Sage 100 – Export Sage 100 Data to Excel transcript:
Welcome to SWK’s video series on Sage 100.
This video is going to demonstrate how to export information from Sage into Excel.
On screen, we’re looking at the subscription version of Sage 100, Version 2020. Let’s start with Customer Maintenance. The very first place we can export to Excel is in the look-up list.
When you’re looking at either this list or any other list that you have customized, you have an Excel button. Clicking on this will then export whatever is in this list very nicely to Excel. Let’s exit out of this and let’s move to one of the customers and see what our options are. Coming to the History tab, if I right click in this list, once again I have a little icon to export to Excel and you’ll see that it comes out perfectly.
If I look at the Invoices tab or the Transactions or Sales Order tab, all of them have an Excel button and as you can see it’s not lit up. I have to click on any one of the line items, and now I can export whatever is in this list to Excel. And you can see that it exports beautifully.
I want to show you something else in Sales Order. I’m going to drill into this sales order and this is not very apparent, that you can export the lines into Excel. Once again, I need to right click and I have my “Export to Excel” and this is going to create a worksheet with all of the line items of the sales order. And, once again you can see it exports beautifully.
Let’s come out of the sales order and out of the customer and we’re going to take a quick look at an Explorer View. At the bottom of the menu item list, for each module, there is the Explorer View with several options. We’re just going to look at the Customer View. In looking at this sheet, there’s a lot of data in here and of course hopefully for you know that you can modify this. But what we’re going to do is look to see how to export this to Excel.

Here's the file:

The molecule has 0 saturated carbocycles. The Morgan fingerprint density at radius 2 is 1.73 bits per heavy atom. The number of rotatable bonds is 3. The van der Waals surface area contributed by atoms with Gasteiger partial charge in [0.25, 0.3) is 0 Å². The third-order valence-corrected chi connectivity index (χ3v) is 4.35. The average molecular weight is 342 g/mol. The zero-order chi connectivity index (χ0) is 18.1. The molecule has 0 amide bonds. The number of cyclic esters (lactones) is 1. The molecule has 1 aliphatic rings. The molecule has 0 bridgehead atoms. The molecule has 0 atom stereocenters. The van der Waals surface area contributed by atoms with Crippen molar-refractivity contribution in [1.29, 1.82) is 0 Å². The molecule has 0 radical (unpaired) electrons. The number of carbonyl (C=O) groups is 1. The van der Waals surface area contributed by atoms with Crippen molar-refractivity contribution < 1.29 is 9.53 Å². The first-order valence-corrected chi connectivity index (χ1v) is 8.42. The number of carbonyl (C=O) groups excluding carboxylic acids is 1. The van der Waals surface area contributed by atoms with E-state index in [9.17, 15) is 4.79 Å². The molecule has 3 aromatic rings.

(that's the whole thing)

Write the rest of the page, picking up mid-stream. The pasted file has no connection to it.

Coming up to File, Export Options, we see we have an option for Excel. And, once again this will export very nicely into Excel. With this however, we are going to have to expand some of the columns. Unlike the other ones where it comes over perfectly, I may have to come in to make a couple of changes to the column widths.
If I want to export to Excel something that is in the secondary grade, let’s go ahead and choose “History Invoices”. And if I double click on my customer, it’s going to bring the secondary into the primary grid and from here, now, of course, I can export to Excel.
One more area where we can export information into Excel is through Reports. Not all reports will export as perfectly as you would like, but I’m looking at an accounts receivable aging report. I’m going to preview this and then I will export this to Excel and you’ll see that it comes up quite nicely. I find that clicking on the “Maintain Relative Object Position” helps keep my column headers in position to the data. And, we’ll see what happens when this comes up. I do often times have to modify the row height. But once I do this, you can see that everything lines up quite nicely. Again, I may have to modify some of the column widths, but as you can see everything comes over quite nicely. Now, I do have a column here without a header and that’s because this is the column for Retention. And because I’m not using retentions, there’s no column header.
Now, I have to tell you, I did make a few changes in the Crystal Reports to be able to have this come over as nice is this. The first thing that I had to do, the column header that says “Customer and Invoice” is combined. What I did is: I separated them and made sure the one for the header of Invoice Number was directly above the details for the invoice number.
Also, there was a field in here for the phone number. It was a text for the header Telephone Number and then the data, and I removed those. With those two fields in there, I ended up with some empty spaces. By taking them out, everything lined up perfectly. Now, if the phone number was important, what I would have done is: I would just reposition it so that it came directly under a header, and size the data appropriately, and then I would have had all of my headers come over just as it is now. Just a couple little tricks there to make sure that your Crystal Reports can export to Excel as well.
As you can see there are a number of options that you could deploy to show your data inside Sage into Excel. This is true for many of the modules, especially when we’re looking at General Ledger, Customers, Vendors, Inventory Items. You have so many options. Hope you’ll give them a try.
Hope this helps you get more out of Sage 100. And, thanks for watching our video!
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